Devoted to the Propagation and Defense of New Testament Christianity
May 1, 1962
NUMBER 1, PAGE 4,12b

Coming Up


As the Gospel Guardian begins her fourth year of consecutive weekly publications, and as our friends both new and old rejoice with us in this sustained history of service to those of like precious faith, we are more than a little bit excited about the prospects for the future. We want to share with you a brief preview of coming events:

I. A Definitive Study Of Church Benevolence

Beginning in this issue we carry the first of two scholarly articles by brother Victor H. Sellers of Rogers, Arkansas, on the subject "Society's Care of Dependent and Neglected Children." This is material which has not hitherto been presented in this fashion, and represents an immense amount of research. Bro. Sellers is a qualified expert in this field, having done his graduate work in the study of this very problem. He served for a while as the Superintendent of the Shults-Lewis Children's Home at Valparaiso, Indiana, and has had personal experience in the matters of which he writes.

After the Seller's articles have been concluded we will follow with some five or six articles from the pen of James R. Cope, President of Florida Christian College, under the title "Voices in the Wilderness." Brother Cope takes up the story where Sellers leaves it off, and gives a careful, well-documented history of "The Development of Benevolence Societies and Their Support" among the churches of Christ. He gives the answers to such questions as, "Have the Churches of Christ 'always' supported orphan homes?", 'When did the opposition begin?" and "Is it really true that persons now living remember the origin of the first orphan home supported by Churches of Christ?"

Both Sellers and Cope have done outstanding work in these two studies, and it is material which should go a long way toward putting "the orphan home question" in proper perspective.

2. A Study of Religious Journalism among the disciples will provide material for some two or three lengthy articles by this writer a little bit later In the summer. Much of this is material prepared for a lecture at Tampa last winter, but expanded and further documented for use in the Gospel Guardian. We think it will be of interest to our readers to know something oi the struggles and triumphs (and more often failures) of our fore-fathers in their efforts to provide useful teaching via the great number of religious journals. We believe certain truths gleaned from their experiences can be immensely useful to our generation as we try to unravel some of our contemporary knots and problems. One fact emerged crystal-clear from our study: An "open forum" policy, permitting full and free discussion of controverted issues generally tended to remove or at least lessen the differences; and, conversely, a "close door" policy by any journal of influence or strength has tended to promote division and foster a sectarian spirit. We think our readers will be interested in following the study.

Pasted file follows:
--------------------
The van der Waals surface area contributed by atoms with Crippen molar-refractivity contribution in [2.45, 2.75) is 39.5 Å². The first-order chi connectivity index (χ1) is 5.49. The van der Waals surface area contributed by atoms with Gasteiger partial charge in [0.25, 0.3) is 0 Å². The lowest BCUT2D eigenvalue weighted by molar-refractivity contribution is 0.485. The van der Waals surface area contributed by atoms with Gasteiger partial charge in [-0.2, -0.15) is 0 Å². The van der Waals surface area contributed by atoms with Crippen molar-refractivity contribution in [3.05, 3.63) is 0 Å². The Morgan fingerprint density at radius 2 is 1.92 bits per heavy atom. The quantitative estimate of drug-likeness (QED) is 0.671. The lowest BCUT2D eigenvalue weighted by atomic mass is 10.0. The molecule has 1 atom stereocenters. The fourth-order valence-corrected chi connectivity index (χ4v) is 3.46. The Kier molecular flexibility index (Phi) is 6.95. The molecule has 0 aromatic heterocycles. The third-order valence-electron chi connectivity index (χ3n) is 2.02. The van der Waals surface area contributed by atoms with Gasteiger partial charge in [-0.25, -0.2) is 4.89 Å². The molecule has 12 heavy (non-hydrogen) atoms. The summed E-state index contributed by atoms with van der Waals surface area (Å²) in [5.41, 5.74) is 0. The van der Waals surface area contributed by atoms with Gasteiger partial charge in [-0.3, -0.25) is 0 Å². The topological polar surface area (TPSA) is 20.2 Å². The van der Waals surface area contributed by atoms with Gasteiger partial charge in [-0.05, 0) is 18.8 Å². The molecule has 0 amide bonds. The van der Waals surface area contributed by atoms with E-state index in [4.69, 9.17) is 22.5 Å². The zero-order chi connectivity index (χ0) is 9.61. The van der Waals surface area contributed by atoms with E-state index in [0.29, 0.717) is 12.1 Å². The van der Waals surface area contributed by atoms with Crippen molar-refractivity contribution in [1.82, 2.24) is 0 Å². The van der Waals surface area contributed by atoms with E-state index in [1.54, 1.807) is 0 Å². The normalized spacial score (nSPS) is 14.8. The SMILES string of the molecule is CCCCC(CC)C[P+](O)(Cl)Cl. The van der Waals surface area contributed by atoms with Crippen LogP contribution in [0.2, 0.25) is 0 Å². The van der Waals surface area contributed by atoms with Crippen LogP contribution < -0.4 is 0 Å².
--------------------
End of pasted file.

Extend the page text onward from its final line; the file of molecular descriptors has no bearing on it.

3. Price increase. On the less pleasant side of the future looms the prospect of a price increase in our subscription rates. Increasing costs of operations, both labor and materials, make this almost a certainty. We have maintained our rates at $3.00 per year long months after other weekly journals among us have gone to $4.00; and in the denominational world, subscription prices for journals of similar size (and inferior quality, naturally!) run on up as high as $6.00 to $8.00 per year. If we could add as many as ten thousand new names to our permanent list (those who faithfully renew year after year), a might be possible to avoid the increase; but as of now we see little chance of keeping the subscription rate at the present $3.00 level. But until that increase comes, you can still have the journal (new or renewal) for one year at $3.00; or two years for $5.00.

5. W. W. Otey's books. Back to the pleasanter side of the ledger, we are happy to report that we now have all the remaining stock of Brother Otey's final book, "The Tree of Life — Lost and Regained." We have just received the shipment of these books from Brother James P. Needham. And when this supply is exhausted it is unlikely that there will be a new printing. The book sells for $2.50, and represents the mature scholarship of this noble man of God whose life span stretched over nearly a century of time. We believe it will be a valuable addition to any library.

6. Expanded services. Also on the pleasanter side of things, we are happy to report a steady growth in our book distribution, and in the sale of tracts and other supplies over the past several months. This encourages us to additional enlargement of our stock and supplies, and to further expansion of all those items which congregations, and individuals, need from a company such as this. We are particularly building up a fine supply of Bibles, and are able to supply nearly any kind you might desire — either as a single copy, or in large quantity for class use. We encourage you to keep checking the various book lists, Bibles, tracts, commentaries, and other items which we regularly publish. Make careful selections of the things most needful to you, god let us help you build a practical and well balanced library.

Well, these are some of the things to which we are giving thought as our fourteenth year begins. It promises to be a year of expansion and growth with this journal, as it will most certainly be among those thousands of faithful Christians and congregations whom we strive to serve. We express our thanks for every encouragement that has come to us during these past thirteen years — and solicit your continued interest and loyal help for the years to come.

— F. Y. T.